Why Alabaster Caverns?

Did you know the Alabaster Caverns are a real place that you can visit today? The Caverns are part of a 200 acre State Park near Freedom, Oklahoma in the northwest part of the state. The Caverns are an important part of the setting for both The Black Alabaster Box and The Red Abalone Shell.

Below is a picture of the state park near Freedom, Oklahoma. You’d never know there were caves beneath! Part of the  Alabaster Caverns collapsed to form a canyon, seen from above. Except for the buildings in the distance it may have looked very much like this when Grace Willis first saw it in Book 1 of The Last Crystal Trilogy and when the outlaw twins, Ruby and Junior, used it as a hideout in Book 2.

The photograph is by Joy Franklin, Expedition Oklahoma (OklahomaJoy@yahoo.com), used with her permission. See more pictures by following the link. Except for signs and trail markers, you might not find the entrance to the caverns, even today. Imagine how it must have looked to Grace and Mr. Nichols in 1856.

Alabaster caverns and crystal

Since ancient times, some people have thought that crystals have healing powers. They are also associated with physical energy, peace of mind, and seeing the future. But crystals are also very important in electronics, in fact, without crystals we would not have the many electronic devices we have today. You can read more about crystals by following the link.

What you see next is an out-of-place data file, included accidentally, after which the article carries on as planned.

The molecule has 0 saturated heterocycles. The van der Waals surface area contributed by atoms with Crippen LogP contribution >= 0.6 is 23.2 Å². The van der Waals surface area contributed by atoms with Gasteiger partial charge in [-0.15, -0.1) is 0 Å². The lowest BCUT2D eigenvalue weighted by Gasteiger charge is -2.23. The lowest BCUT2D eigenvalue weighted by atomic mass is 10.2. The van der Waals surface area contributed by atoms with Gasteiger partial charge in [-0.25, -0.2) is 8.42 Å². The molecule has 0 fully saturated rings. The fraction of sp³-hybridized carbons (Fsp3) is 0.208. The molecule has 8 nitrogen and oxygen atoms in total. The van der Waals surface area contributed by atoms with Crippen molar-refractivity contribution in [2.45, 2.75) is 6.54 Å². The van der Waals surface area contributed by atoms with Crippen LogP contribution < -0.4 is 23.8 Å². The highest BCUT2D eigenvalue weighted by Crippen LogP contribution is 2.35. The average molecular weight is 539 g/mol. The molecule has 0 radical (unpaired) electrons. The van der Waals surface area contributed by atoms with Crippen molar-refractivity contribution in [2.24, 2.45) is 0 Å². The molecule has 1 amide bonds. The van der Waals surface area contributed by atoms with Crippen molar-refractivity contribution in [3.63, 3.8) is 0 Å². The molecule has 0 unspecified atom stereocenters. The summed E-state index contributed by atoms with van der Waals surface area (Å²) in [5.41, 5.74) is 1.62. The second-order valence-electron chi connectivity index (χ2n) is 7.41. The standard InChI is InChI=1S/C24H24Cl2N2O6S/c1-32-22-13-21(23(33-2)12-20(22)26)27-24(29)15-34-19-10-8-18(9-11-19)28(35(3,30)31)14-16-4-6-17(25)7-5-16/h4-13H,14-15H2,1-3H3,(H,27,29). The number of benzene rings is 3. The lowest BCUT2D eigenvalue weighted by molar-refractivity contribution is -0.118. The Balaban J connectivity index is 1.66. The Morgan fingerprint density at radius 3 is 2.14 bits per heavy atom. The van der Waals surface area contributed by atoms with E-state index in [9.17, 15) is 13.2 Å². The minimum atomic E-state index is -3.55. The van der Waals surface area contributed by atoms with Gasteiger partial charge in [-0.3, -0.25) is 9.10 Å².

Alabaster is a rare form of gypsum (or calcium sulfate). In many parts of the world you can see “gyp rock” sticking up out of the grass and dirt around it, as in the picture above. Gypsum rock is ordinary looking. White gypsum is almost chalky in texture. Alabaster is like the rich cousin of plain old gyp rock. It is much more fine-grained.(When I was a girl our water was heavy in minerals. When we had guests, we usually got water for them so they wouldn’t have to drink “gyp water.”)

Sometimes alabaster is confused with marble and onyx. Alabaster is the softest of the three. Marble is the hardest. Marble and onyx will both scratch alabaster.

Black alabaster

The ancient Egyptians prized alabaster, using it for beautiful sculptures and containers. It has been quarried for many centuries in Italy, Egypt, and China. Black alabaster, like the carin and the box in The Alabaster Box, is extremely rare and is found only in Italy, China and The Alabaster Caverns.

If you are interested doing an online search for more information, I recommend the Wikipedia article. Almost every other website is about selling or religious properties of black alabaster. But your reference librarian may be of even more help.

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